FCC Has Officially Banned AI Generated Voice Calls

The FCC has taken a significant step in its fight against robocalls by classifying AI generated voice calls as “artificial,” making them illegal for use in automated calling scams.

FCC Has Officially Banned AI Generated Voice Calls

This declaration adds a new weapon to the FCC’s arsenal in combating the ongoing issue of robocalls inundating our phones.

While it may not completely stop the inflow of fake Joe Biden during election seasons, it serves as a deterrent and contributes to reducing fraudulent calls.

The decision follows months of contemplation and was signaled last week, although it doesn’t introduce a completely new rule.

Due process is crucial, and the FCC cannot simply invent rules without proper consideration and legal procedures. Robocalls, although a modern term, essentially refer to practices already prohibited under the Telephone Consumer Protection Act.

The Act aims to curb the widespread distribution of artificial and pre-recorded messages indiscriminately sent to numerous phone numbers, a problem that existed even when the legislation was drafted.

The question at hand revolves around determining if an AI-cloned voice delivering a scripted message falls within certain prohibited categories.

It’s essential to understand that what may seem obvious to us isn’t necessarily apparent to the federal government, particularly due to intentional complexity and other factors.

The Federal Communications Commission (FCC) had to delve into this matter and seek expert insights to assess whether AI-generated voice calls should be prohibited.

Recent events, such as the bizarre case of a fake President Biden calling New Hampshire residents and advising them not to vote in the primary, likely prompted this inquiry.

Authorities are taking action against the questionable entities behind such deceptive operations, with attorneys general and the FCC leading the charge to set a deterrent example.

The call, even if done by a Biden impersonator or a manipulated recording, would still be illegal as a robocall, potentially constituting voter suppression.

There are no charges filed yet, but the call fits within existing definitions of illegality.

Legal cases, whether initiated by states or federal agencies, require evidence for adjudication.

Prior to today, using an AI voice clone of the president may have been questionable in some aspects, but not specifically in automated calls.

For example, an AI voice clone of your doctor reminding you of an upcoming appointment wouldn’t typically raise legal concerns, especially if you had opted into receiving such calls.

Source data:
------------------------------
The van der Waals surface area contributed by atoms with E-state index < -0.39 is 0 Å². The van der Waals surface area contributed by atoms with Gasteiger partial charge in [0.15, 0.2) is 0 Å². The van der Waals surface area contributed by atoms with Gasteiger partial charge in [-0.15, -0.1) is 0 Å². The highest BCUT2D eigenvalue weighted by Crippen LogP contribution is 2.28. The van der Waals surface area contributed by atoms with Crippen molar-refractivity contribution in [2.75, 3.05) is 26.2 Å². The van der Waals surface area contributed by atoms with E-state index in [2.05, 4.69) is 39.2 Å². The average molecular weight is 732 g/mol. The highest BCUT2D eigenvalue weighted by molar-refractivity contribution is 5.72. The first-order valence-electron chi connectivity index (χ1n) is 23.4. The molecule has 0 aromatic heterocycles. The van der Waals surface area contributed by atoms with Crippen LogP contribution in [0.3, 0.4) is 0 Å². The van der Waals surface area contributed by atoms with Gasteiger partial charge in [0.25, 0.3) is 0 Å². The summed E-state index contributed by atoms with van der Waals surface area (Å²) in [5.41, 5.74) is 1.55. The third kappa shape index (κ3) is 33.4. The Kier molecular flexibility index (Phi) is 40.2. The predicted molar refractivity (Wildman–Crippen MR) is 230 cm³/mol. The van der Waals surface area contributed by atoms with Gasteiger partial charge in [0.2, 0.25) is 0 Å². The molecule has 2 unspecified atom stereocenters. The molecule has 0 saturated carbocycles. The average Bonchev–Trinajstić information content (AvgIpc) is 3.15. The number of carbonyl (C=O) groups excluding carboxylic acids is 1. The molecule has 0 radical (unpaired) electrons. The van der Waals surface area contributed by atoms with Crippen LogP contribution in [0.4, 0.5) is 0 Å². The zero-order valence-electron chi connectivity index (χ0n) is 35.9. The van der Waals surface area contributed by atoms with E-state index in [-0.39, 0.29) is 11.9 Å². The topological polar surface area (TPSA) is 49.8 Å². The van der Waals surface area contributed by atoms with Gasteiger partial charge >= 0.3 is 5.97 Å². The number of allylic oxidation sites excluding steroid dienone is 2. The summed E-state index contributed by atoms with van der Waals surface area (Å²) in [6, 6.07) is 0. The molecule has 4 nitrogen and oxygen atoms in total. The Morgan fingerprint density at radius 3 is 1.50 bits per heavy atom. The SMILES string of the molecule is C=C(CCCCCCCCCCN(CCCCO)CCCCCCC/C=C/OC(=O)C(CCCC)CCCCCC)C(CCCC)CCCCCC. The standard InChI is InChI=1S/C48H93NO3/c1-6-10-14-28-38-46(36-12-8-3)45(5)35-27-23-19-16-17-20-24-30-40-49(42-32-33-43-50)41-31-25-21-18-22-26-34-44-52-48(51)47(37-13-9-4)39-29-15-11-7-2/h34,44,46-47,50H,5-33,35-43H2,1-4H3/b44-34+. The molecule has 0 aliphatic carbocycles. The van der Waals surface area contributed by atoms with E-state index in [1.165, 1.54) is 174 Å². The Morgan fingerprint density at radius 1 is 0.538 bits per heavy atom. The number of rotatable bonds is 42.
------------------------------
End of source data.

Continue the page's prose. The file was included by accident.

However, following recent events, the use of an AI-generated fake voice in a call could work against the defendant in the legal process.

Our finding will deter negative uses of AI and ensure that consumers are fully protected by the TCPA when they receive such calls. And it also makes clear that the TCPA does not allow for any carve out of technologies that purport to provide the equivalent of a live agent, thus preventing unscrupulous businesses from attempting to exploit any perceived ambiguity in our TCPA rules. Although voice cloning and other uses of AI on calls are still evolving, we have already seen their use in ways that can uniquely harm consumers and those whose voice is cloned. Voice cloning can convince a called party that a trusted person, or someone they care about such as a family member, wants or needs them to take some action that they would not otherwise take. Requiring consent for such calls arms consumers with the right not to receive such calls or, if they do, the knowledge that they should be cautious about them.

Imprtant Note From The Ruling

Legal concepts can be flexible and adaptable, as seen in the case of the FCC adjusting definitions, but changes aren’t arbitrary and involve a process due to existing barriers.

The FCC, as the expert agency in regulatory matters, has the authority to research and decide on these adjustments without needing approval from Congress or the president.

However, this authority is at risk due to a pending Supreme Court decision that could overturn long-standing precedents, potentially causing regulatory agencies in the US to be paralyzed.

This outcome could be detrimental, especially for those concerned about issues like robocalls and environmental pollution.

If you receive an AI-powered robocall, it’s advisable to record it and report it to your local attorney general’s office.

Many attorney general offices are part of an anti-robocalling league established to coordinate efforts against such scams.

Related Stories:

Help Someone By Sharing This Article